Though the vast majority of roster spots are already won before spring training even begins, it is worth following every game in March down to the wire to see how teams handle those few remaining slots. Will the veteran trying to resuscitate his career beat out the up-and-coming rookie? Does the prospect with the fallen star have enough to beat out the hordes of veteran retreads known as non-roster invitees?
Now at the end of March, many of those roster questions have been answered, and some will surprise you. Here are a few that shocked me.
Rangers name Nick Tepesch as fifth starter
Nick Tepesch is 24 years old and has thrown exactly 90.1 innings above Single-A ball, yet he will be the Rangers' No. 5 starter when the regular season begins. It wasn't like the Rangers were bereft of options -- they auditioned Robbie Ross, Randy Wells, Derek Lowe and Justin Grimm, but ultimately landed on Tepesch, who posted a 6.50 ERA in 18 spring innings. The Rangers, arguably the favorite in the AL West anyway, might have given themselves some more certainty by going after Kyle Lohse.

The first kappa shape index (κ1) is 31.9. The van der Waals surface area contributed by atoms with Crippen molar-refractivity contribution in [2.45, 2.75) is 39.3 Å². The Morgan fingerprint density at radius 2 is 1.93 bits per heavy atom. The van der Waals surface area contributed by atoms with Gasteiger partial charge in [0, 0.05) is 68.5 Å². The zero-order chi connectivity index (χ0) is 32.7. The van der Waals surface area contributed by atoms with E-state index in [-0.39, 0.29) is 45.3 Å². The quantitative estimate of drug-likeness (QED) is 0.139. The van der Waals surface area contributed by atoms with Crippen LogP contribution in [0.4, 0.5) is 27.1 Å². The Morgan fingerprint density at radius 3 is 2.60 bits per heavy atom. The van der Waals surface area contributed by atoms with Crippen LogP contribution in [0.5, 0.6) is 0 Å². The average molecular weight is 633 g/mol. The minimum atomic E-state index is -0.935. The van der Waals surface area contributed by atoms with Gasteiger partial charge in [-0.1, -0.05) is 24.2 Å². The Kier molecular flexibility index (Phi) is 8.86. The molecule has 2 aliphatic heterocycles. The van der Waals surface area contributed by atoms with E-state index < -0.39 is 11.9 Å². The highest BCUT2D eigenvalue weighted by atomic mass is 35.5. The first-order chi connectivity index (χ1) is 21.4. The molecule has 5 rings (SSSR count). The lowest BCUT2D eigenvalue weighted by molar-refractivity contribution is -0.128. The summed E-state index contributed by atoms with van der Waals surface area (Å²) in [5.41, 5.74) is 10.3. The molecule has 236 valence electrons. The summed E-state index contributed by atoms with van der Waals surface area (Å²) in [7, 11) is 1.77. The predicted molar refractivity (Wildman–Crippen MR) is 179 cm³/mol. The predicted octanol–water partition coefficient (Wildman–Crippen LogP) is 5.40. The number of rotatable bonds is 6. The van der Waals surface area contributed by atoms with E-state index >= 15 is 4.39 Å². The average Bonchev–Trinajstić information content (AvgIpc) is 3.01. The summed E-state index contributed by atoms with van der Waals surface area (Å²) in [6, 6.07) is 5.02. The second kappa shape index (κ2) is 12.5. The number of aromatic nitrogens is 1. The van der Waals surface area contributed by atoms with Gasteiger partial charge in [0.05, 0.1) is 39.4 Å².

Twins give the Opening Day nod to Vance Worley
If Vance Worley were still with the Phillies, he would likely start their home opener, the fourth game of the season. Now with the Twins, he is the ace of the rotation and will get the honor of pitching on Opening Day. With a rotation that includes Mike Pelfrey, Kevin Correia, Liam Hendriks and Cole De Vries (Scott Diamond starts the year on the DL), Worley pretty much wins by default. Still, it's shocking to see a guy who had never even been a No. 3 ascend all the way to No. 1 in a rotation, even if it is the Twins.
Scott Kazmir wins Indians' fifth starter job
As a can't-miss prospect with the Mets, then as part of the Rays' rotation from 2005-08, the sky was the limit for the left-handed Kazmir. A slow start with the Rays in 2009 and his pending free agency led to a trade with the Angels and Kazmir simply hasn’t been the same since. Since 2009, Kazmir has a 5.54 ERA in 299 innings. He spent all of 2012 with the Sugar Land Skeeters, an independent league team, hoping to mount a comeback, but he finished with a 5.34 ERA. The Indians, though, without much to write home about in the starting rotation, were enthused by his 3.46 spring ERA and named him the fifth starter ahead of Carlos Carrasco. Some guys in baseball you can't help but pull for, and Kazmir is one of them. Here's hoping all of his hard work has paid off.
Padres will platoon rookie Jedd Gyorko at second and third base